The Fiscal Year 2014 (FY’14) allocation of the Secretary’s Minority AIDS Initiative Fund (SMAIF) has been completed and I am pleased to share highlights with you. A total approximating $49.3 million was awarded to support 34 initiatives across 11 HHS Operating Divisions (OpDivs) and Staff Offices, including two cross-agency, multi-year demonstration projects.
The awards fund a variety of activities that aim to prevent new HIV infections and reduce drop-offs along the HIV care continuum for racial and ethnic minorities living with HIV and who bear a disproportionate burden of HIV disease. Specifically, these awards support activities including HIV testing, and linkage to and retention in HIV care, as well as efforts to strengthen capacity of communities and health systems to provide primary and secondary HIV prevention and HIV care. In all of these efforts, we have encouraged awardees to prioritize the geographic locations with substantial HIV burdens as well as the populations where HIV is most heavily concentrated.
“The FY’14 SMAIF awards continue efforts initiated in FY’11 to more closely align activities supported by the Fund with the goals and priorities of the National HIV/AIDS Strategy (NHAS), observed Tim Harrison, Ph.D., Senior Policy Advisor at OHAIDP, who manages the SMAIF on behalf of OHAIDP and the Office of the Assistant Secretary for Health. “In light of the President’s July 2013 Executive Order establishing the HIV Care Continuum Initiative as the next step in implementation of the NHAS, this year’s awards focused even more closely on activities designed to improve outcomes along the continuum for specific racial/ethnic minority populations from diverse settings across the U.S.”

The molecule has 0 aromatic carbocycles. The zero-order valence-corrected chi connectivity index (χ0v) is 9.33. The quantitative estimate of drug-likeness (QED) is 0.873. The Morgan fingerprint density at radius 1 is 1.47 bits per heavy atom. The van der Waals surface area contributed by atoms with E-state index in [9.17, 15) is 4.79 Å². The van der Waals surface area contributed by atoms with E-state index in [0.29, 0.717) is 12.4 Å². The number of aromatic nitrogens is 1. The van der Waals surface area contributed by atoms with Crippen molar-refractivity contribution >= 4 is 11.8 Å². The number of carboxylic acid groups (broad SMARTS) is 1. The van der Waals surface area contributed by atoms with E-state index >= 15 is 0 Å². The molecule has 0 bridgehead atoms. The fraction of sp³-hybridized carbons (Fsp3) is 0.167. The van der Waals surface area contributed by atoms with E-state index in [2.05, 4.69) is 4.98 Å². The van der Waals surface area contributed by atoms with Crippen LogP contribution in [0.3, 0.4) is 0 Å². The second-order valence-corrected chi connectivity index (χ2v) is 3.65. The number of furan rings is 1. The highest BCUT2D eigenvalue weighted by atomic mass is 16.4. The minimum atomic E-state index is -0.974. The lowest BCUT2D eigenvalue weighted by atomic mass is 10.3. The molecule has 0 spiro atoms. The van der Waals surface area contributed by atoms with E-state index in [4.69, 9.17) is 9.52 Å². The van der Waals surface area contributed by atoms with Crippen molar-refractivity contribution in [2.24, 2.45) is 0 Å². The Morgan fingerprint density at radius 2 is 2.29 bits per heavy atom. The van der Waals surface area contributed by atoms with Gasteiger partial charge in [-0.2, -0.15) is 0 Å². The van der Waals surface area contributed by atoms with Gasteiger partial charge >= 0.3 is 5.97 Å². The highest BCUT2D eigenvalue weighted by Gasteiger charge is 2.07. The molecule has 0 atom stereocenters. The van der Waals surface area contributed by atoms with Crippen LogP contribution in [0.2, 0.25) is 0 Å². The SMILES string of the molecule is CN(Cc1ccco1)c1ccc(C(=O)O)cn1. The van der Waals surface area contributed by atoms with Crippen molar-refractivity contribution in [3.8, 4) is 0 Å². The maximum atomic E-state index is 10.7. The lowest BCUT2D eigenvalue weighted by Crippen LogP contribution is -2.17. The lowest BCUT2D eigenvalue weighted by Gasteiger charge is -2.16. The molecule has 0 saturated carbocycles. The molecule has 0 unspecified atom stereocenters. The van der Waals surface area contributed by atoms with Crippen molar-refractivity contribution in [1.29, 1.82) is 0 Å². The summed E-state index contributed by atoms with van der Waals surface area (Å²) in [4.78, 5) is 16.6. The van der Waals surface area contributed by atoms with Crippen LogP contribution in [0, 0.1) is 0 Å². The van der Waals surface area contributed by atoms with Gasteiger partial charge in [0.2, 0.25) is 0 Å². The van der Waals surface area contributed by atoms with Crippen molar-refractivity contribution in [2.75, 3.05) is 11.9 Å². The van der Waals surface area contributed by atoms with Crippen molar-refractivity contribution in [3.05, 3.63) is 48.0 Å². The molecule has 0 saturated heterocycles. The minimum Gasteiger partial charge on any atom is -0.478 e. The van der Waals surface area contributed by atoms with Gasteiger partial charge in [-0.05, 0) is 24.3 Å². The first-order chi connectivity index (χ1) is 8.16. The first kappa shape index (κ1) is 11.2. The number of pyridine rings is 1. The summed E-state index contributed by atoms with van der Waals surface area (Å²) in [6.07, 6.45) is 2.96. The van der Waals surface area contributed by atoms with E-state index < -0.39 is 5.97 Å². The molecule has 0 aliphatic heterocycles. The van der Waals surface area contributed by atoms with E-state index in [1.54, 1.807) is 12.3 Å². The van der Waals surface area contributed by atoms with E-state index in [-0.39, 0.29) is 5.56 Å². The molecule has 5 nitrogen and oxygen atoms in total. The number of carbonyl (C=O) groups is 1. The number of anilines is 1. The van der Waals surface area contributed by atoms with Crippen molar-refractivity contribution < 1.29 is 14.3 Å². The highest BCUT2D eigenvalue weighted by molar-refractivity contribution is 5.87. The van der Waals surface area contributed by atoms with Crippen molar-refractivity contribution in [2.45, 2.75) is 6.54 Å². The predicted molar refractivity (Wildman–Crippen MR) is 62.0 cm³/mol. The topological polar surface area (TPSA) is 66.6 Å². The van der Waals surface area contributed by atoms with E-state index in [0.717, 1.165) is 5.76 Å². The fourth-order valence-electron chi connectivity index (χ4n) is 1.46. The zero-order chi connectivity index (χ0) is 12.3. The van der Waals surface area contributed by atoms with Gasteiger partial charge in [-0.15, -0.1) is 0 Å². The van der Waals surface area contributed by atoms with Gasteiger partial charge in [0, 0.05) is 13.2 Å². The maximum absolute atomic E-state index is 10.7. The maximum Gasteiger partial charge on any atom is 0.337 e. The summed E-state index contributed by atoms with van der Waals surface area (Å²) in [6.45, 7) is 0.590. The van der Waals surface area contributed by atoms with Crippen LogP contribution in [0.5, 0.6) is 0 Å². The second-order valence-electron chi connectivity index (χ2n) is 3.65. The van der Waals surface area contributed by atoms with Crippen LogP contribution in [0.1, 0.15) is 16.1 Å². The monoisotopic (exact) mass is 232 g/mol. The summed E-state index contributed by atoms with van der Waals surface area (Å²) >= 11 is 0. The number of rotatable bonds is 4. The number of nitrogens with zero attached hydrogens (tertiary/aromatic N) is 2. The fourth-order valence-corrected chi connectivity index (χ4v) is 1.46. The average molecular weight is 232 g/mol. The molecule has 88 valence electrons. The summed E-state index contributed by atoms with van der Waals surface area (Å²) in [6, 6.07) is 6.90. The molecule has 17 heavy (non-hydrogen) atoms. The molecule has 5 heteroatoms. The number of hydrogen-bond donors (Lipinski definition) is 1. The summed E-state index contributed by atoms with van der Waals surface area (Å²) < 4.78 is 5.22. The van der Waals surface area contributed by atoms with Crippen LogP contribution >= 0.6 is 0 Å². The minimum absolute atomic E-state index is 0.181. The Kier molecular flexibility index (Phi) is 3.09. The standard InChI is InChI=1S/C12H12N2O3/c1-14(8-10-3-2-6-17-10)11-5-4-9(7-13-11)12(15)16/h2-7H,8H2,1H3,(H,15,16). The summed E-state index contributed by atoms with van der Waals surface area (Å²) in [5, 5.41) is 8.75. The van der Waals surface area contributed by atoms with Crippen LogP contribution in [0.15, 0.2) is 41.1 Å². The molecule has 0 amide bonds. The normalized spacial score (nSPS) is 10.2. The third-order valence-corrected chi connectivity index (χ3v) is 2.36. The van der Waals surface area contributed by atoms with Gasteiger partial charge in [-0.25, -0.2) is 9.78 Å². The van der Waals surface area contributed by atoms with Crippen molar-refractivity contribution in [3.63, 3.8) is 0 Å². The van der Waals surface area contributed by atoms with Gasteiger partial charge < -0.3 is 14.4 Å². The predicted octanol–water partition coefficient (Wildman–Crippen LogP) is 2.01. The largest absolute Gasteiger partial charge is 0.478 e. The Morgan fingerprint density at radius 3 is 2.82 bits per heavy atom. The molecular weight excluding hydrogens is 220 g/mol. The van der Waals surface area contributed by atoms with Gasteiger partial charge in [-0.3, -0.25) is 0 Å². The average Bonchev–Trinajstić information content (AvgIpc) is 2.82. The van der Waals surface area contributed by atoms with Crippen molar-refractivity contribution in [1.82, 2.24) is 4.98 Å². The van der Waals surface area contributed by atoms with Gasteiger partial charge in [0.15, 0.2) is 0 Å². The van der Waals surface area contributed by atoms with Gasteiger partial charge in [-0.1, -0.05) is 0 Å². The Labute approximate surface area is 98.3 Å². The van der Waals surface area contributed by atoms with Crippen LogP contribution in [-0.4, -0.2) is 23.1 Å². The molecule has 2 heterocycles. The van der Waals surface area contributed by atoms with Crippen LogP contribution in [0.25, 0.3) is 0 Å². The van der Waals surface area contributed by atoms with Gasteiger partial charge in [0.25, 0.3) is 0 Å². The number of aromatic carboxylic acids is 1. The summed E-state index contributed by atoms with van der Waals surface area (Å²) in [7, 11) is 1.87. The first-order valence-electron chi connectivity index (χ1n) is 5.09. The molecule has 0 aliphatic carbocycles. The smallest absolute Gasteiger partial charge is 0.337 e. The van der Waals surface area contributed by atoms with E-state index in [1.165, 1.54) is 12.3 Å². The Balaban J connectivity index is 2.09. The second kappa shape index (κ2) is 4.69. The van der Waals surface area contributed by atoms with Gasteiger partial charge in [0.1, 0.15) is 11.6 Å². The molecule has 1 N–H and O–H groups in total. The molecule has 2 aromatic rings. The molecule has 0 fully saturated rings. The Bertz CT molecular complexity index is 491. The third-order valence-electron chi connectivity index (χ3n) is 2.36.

About half of the FY’14 SMAIF resources were allocated to two demonstration projects involving the collaboration and support of several HHS OpDivs and offices. This includes $14.5 million for the third and final year of support for the Care and Prevention of HIV in the United States (CAPUS) demonstration, which is supporting 8 state health departments (Georgia, Illinois, Louisiana, Mississippi, Missouri, North Carolina, Tennessee, and Virginia) in their efforts to reduce HIV and AIDS-related morbidity and mortality among racial and ethnic minorities. (Read more about CAPUS in this blog post and on this page from CDC.) In addition, this year, in consultation with our HHS partners, we invested $9.6 million to launch a new demonstration project, Partnerships for Care. The goals of the new project are to build sustainable partnerships among CDC-funded state health departments and HRSA-funded health centers to expand the capacity of community health centers, health departments, and their respective grantees to improve the identification of undiagnosed HIV infection, establish new access points for HIV care and treatment, and improve HIV outcomes along the continuum of care in communities highly affected by HIV, especially among racial/ethnic minorities. Like CAPUS, a multi-agency federal partnership is overseeing the project with the federal partners engaging in collaborative support for the selected grantees. Four states are participating in this demonstration project: Florida, Maryland, Massachusetts, and New York. (Read about the 22 health centers that recently received funding to integrate high‐quality HIV services into primary care through this demonstration.)